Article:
Thursday, May 1, 2008
Dalit Bhimnagar was separated from Maratha Dare by a 60-foot road when the villages were set up to rehabilitate Koyna dam oustees. Now, a new barrier in the form of a 155-m wall has caused simmering caste resentments to erupt in this western Maharashtra region. Our correspondent travelled to the divided villages to investigate how strong the caste divide really is in 21st century India.
Nestled amid lush green fields and dwarfed by the rugged Sahyadri hills, the twin villages of Bhimnagar and Dare in western Maharashtra’s Satara district are unlike the other villages that dot this sugarcane-rich region. Most villages in the region are untidy clusters of mud-and-brick houses located unmistakably along the banks of rivers and streams. But Bhimnagar and Dare are more like cement-and-brick housing colonies planned on either side of a 60-foot-wide public road passing through Koregaon taluka. A plan that has gone seriously wrong over the years, as the district authorities realised last week.
On April 14, when the nation celebrated Ambedkar Jayanti, around 75 residents of Bhimnagar unsuccessfully attempted self-immolation in front of the Satara district collectorate, protesting the construction of a 155-metre-long wall denying them access to the village community hall located in Dare. The wall was built with a Rs 3.72 lakh grant from the local MLA’s funds; work on it commenced on March 19. The officially stated purpose of the wall is to secure the premises of the zilla parishad-run primary school within the premises of the community hall.
Bhimnagar sarpanch Sanjana Kamble says: “The wall was constructed by the Marathas in Dare to segregate the dalits in Bhimnagar. The Marathas want a separate existence as upper castes.” Dare deputy sarpanch Babaji Sakpal replies: “Dare was declared a revenue village, independent of Bhimnagar, in 1992, and the community hall was legally ours. There is no Maratha-dalit issue here.”
Timely intervention by the district authorities prevented escalation of the crisis into a full-blown caste war. The Marathas in Dare were persuaded to allow the Ambedkar Jayanti celebrations inside the community hall and later to pull down a portion of the wall to allow access to the dalits from Bhimnagar.
The Marathas, though, treat this as a strategic compromise whilst they await a court decision in a case filed by Bhimnagar residents in 2002 challenging the redistribution of land between the villages when Dare came into existence as a separate gram panchayat. “We won the case in the lower court but the Bhimnagar residents went into appeal in the sessions court. The matter is sub-judice, but they choose to ignore this fact,” says Sakpal.
Meanwhile, the district administration, still shaken by the dalit outburst, is keeping its fingers crossed. Sub-divisional officer Sanjay Shinde concedes this is at best a “temporary truce” between the two communities. “Our main concern is to maintain law and order. The communities involved need to understand the reality. It will be the court of law which decides who will be in legal possession of the community hall,” he says.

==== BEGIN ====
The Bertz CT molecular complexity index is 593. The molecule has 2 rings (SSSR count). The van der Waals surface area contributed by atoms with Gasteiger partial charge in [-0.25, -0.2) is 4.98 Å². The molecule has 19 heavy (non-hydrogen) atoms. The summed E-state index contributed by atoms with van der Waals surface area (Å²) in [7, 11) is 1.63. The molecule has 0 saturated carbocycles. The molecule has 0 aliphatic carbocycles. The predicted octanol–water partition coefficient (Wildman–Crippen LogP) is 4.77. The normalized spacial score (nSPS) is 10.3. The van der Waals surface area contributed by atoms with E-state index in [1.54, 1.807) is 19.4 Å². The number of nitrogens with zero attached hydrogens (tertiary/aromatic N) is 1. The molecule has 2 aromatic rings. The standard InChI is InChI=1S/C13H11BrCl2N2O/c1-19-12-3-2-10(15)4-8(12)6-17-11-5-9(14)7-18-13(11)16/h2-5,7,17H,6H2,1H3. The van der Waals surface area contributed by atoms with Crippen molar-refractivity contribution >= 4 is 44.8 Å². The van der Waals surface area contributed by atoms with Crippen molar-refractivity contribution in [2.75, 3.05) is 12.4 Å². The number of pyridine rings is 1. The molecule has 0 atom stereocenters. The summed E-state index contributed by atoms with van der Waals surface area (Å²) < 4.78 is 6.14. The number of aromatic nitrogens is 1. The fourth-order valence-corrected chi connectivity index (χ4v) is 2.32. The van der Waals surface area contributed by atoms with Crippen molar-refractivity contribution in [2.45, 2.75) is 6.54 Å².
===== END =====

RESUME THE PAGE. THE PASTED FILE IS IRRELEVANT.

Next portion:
Social activist Bharat Patankar believes the genesis of the present social crisis lies in the rehabilitation policies, or lack of them, in Maharashtra when the Koyna dam was constructed in the 1950s. “In the absence of a rehabilitation policy, the displaced were rehabilitated on fallow or forest lands. A majority of rehabilitation sites comprised mixed communities, and it was hoped that, like elsewhere, living together would lead to the abolition of caste,” says Patankar.
Bhimnagar and Dare, planned as rehabilitation sites for Koyna dam oustees, were exceptions. The residents of Dare are all Marathas hailing from a single village, Bamnoli, while the residents of Bhimnagar are all dalits from a dozen different villages that were displaced by the Koyna project. “We were from 10-12 different villages, most of us distant relations, seeking safety in numbers against the prevalent exploitative village system controlled by the upper castes,” says septuagenarian Dagdu Lokhande, a first-generation displaced.
Patankar, known for leading a decades-old struggle for equitable distribution of water in the Krishna river valley, recalls that besides Bhimnagar, another village settlement of dalit displaced families called Siddharthnagar was also set up in the district, in the late-1950s. “Reference is made to a speech by Ambedkar during which he advises dalits to seek strength in numbers. This caused the dalits of present-day Bhimnagar and Siddharthnagar to create islands of their own to escape oppression,” he explains.
Patankar feels setting up villages along caste lines has proved to be a costly mistake: “If you base your existence on caste-based seclusion, than you have to live with it. And the whole logic that goes with it (Marathas not wanting to settle in what is proclaimed to be a dalit settlement) will have to be borne.” He expresses surprise that the state government has allowed village settlements based on caste to gain official recognition, though Maharashtra later adopted a rehabilitation policy and other laws that were against such segregation/seclusion of communities.